Identifier

etd-06102009-205400

Degree

Doctor of Philosophy (PhD)

Department

Chemistry

Document Type

Dissertation

Abstract

Platinum has been used as an inorganic medicinal agent with various applications such as anti cancer agents. Several new targeted Pt(II) conjugates were synthesized having the NGR and LHRH targeting motif. The platinum conjugates bearing the NGR motif revealed selective delivery and destruction of cancer cells that had CD13 receptors compared to untargeted carboplatin drug. The development of targeted chemotherapeutic has opened a new approach for efficient delivery of antitumor toxins with minimal exposure to normal cells. Several peptide sequences are known to have the ability to target tumors, for instance NGR motif which home specifically in solid tumors and has receptors aminopeptidase N (APN), also referred to as CD13 which binds specifically to NGR peptides. Luteinizing hormone-releasing hormone (LHRH), another targeting moiety, has been found to be more prevalent in tumor cells than normal cells and has receptors. LHRH sequence was used in the synthesis of targeted curcumin, phthalocyanine and platinum conjugate. Another set of platinum complexes synthesized are monofuctional platinum (II) complexes. The monofuctional platinum complexes are useful in understanding the chemistry of cisplatin which is bifunctional and forms various adducts on interaction with DNA which are not well understood. To monitor and understand the interaction of nucleotide with platinum complexes, complexes with only one reactive sight were synthesized. The tridentate ligands were characterized by X-ray crystallography, fluorescence and NMR spectroscopy. Interaction of platinum complexes and nucleotide (5¡ä-GMP) was monitored by NMR to reveal different rate of rotation about the Pt¨CN(7) bond depending on the platinum complex studied. These new complexes have desirable features for assessing the potential of tridentate platinum complexes for investigating selective monocoordination of metal complexes to DNA and peptides.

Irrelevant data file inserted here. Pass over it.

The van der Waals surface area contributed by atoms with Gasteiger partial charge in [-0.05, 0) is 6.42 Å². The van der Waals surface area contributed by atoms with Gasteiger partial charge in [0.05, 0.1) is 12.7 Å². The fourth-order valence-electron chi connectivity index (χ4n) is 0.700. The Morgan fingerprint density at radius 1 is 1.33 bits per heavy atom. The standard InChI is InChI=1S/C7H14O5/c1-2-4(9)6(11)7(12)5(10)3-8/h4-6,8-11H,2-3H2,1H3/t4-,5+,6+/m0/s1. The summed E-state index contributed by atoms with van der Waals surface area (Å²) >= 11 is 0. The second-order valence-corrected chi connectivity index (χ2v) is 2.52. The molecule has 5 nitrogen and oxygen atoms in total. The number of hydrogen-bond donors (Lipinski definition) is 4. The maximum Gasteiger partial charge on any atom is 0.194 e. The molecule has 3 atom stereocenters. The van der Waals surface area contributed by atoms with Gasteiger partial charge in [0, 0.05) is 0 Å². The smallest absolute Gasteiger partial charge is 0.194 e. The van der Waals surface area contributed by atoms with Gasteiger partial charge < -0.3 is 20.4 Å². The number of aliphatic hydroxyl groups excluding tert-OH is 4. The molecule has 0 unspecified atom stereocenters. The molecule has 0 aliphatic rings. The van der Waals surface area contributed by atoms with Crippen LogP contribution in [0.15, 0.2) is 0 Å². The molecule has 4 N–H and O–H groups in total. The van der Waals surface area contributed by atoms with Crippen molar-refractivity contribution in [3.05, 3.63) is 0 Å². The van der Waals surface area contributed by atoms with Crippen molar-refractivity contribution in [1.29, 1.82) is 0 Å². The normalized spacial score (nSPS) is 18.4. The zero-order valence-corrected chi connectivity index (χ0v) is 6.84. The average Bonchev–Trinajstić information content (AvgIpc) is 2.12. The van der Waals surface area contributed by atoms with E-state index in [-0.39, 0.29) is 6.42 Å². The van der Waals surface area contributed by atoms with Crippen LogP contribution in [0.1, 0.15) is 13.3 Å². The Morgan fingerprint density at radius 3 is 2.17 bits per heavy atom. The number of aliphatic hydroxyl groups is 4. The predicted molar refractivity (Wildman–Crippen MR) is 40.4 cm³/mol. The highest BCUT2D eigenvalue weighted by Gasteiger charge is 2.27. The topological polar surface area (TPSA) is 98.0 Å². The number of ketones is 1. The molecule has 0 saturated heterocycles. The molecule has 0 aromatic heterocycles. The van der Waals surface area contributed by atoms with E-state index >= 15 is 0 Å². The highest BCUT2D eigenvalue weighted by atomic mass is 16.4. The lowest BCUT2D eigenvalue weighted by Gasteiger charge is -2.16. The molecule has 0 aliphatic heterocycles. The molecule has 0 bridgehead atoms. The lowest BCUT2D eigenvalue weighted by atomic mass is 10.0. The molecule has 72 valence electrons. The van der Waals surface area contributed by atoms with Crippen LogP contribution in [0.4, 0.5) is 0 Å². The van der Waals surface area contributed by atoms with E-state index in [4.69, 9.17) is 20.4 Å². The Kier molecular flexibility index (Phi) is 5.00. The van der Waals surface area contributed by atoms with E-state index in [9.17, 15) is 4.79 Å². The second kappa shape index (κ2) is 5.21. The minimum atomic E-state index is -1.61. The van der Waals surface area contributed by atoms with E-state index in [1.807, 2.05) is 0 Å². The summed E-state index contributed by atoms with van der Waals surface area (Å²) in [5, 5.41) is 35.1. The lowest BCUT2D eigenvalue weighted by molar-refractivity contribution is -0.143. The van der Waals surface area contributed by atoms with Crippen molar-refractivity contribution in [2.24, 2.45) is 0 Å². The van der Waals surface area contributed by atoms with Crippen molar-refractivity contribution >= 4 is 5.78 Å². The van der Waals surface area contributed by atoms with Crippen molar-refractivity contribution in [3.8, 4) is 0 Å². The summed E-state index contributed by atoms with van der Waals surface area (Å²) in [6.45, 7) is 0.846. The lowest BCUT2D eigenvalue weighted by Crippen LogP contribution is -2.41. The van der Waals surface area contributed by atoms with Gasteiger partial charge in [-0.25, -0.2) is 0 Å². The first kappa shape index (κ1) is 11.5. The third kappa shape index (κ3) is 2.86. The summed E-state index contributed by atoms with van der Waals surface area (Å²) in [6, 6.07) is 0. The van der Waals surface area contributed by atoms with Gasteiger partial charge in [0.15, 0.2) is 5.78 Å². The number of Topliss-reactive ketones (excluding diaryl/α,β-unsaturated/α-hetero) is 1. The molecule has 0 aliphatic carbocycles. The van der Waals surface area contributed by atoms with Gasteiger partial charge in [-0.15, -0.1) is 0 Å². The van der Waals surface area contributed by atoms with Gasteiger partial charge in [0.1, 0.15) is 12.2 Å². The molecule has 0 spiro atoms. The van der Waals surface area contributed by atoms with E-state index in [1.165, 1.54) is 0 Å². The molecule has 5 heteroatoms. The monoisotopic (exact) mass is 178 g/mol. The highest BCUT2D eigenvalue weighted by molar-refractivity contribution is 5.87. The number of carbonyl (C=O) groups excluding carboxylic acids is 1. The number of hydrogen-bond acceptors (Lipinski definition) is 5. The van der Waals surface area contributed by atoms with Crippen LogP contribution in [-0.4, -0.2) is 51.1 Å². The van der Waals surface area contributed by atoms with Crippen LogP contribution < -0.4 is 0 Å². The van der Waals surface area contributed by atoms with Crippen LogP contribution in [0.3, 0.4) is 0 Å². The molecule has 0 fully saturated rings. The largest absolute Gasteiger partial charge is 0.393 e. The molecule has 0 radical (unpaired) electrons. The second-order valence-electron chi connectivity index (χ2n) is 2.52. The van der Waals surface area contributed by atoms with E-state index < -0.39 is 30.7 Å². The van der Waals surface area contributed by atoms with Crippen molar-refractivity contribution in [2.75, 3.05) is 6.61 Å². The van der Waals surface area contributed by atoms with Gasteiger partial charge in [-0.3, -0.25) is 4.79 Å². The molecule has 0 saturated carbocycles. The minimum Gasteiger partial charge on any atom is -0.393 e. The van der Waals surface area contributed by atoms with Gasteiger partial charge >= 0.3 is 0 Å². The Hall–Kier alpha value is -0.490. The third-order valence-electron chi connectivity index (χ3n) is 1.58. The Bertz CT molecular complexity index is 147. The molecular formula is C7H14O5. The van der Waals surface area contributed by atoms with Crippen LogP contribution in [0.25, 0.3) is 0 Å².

Date

2009

Document Availability at the Time of Submission

Secure the entire work for patent and/or proprietary purposes for a period of one year. Student has submitted appropriate documentation which states: During this period the copyright owner also agrees not to exercise her/his ownership rights, including public use in works, without prior authorization from LSU. At the end of the one year period, either we or LSU may request an automatic extension for one additional year. At the end of the one year secure period (or its extension, if such is requested), the work will be released for access worldwide.

Committee Chair

Robert Hammer

Included in

Chemistry Commons

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